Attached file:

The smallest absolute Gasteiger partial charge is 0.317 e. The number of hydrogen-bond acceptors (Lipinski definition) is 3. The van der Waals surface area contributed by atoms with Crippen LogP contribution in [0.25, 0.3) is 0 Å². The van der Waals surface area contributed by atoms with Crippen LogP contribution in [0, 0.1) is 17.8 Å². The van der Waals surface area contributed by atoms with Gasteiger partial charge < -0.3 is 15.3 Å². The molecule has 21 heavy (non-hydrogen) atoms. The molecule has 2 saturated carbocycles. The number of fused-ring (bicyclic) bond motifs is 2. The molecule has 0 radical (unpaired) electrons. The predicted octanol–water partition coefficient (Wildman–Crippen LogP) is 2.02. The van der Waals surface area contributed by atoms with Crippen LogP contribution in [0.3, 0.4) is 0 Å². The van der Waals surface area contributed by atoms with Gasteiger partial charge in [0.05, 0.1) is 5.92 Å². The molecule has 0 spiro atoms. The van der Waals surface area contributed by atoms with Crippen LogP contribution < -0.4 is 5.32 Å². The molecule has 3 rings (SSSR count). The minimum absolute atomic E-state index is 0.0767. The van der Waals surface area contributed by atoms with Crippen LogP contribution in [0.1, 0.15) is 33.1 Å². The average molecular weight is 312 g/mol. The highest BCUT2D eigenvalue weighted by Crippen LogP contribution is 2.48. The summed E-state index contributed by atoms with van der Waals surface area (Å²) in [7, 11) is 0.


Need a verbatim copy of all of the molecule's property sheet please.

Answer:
The smallest absolute Gasteiger partial charge is 0.317 e. The number of hydrogen-bond acceptors (Lipinski definition) is 3. The van der Waals surface area contributed by atoms with Crippen LogP contribution in [0.25, 0.3) is 0 Å². The van der Waals surface area contributed by atoms with Crippen LogP contribution in [0, 0.1) is 17.8 Å². The van der Waals surface area contributed by atoms with Gasteiger partial charge < -0.3 is 15.3 Å². The molecule has 21 heavy (non-hydrogen) atoms. The molecule has 2 saturated carbocycles. The number of fused-ring (bicyclic) bond motifs is 2. The molecule has 0 radical (unpaired) electrons. The predicted octanol–water partition coefficient (Wildman–Crippen LogP) is 2.02. The van der Waals surface area contributed by atoms with Crippen LogP contribution in [0.3, 0.4) is 0 Å². The van der Waals surface area contributed by atoms with Gasteiger partial charge in [0.05, 0.1) is 5.92 Å². The molecule has 0 spiro atoms. The van der Waals surface area contributed by atoms with Crippen LogP contribution < -0.4 is 5.32 Å². The molecule has 3 rings (SSSR count). The minimum absolute atomic E-state index is 0.0767. The van der Waals surface area contributed by atoms with Crippen LogP contribution in [0.1, 0.15) is 33.1 Å². The average molecular weight is 312 g/mol. The highest BCUT2D eigenvalue weighted by Crippen LogP contribution is 2.48. The summed E-state index contributed by atoms with van der Waals surface area (Å²) in [7, 11) is 0.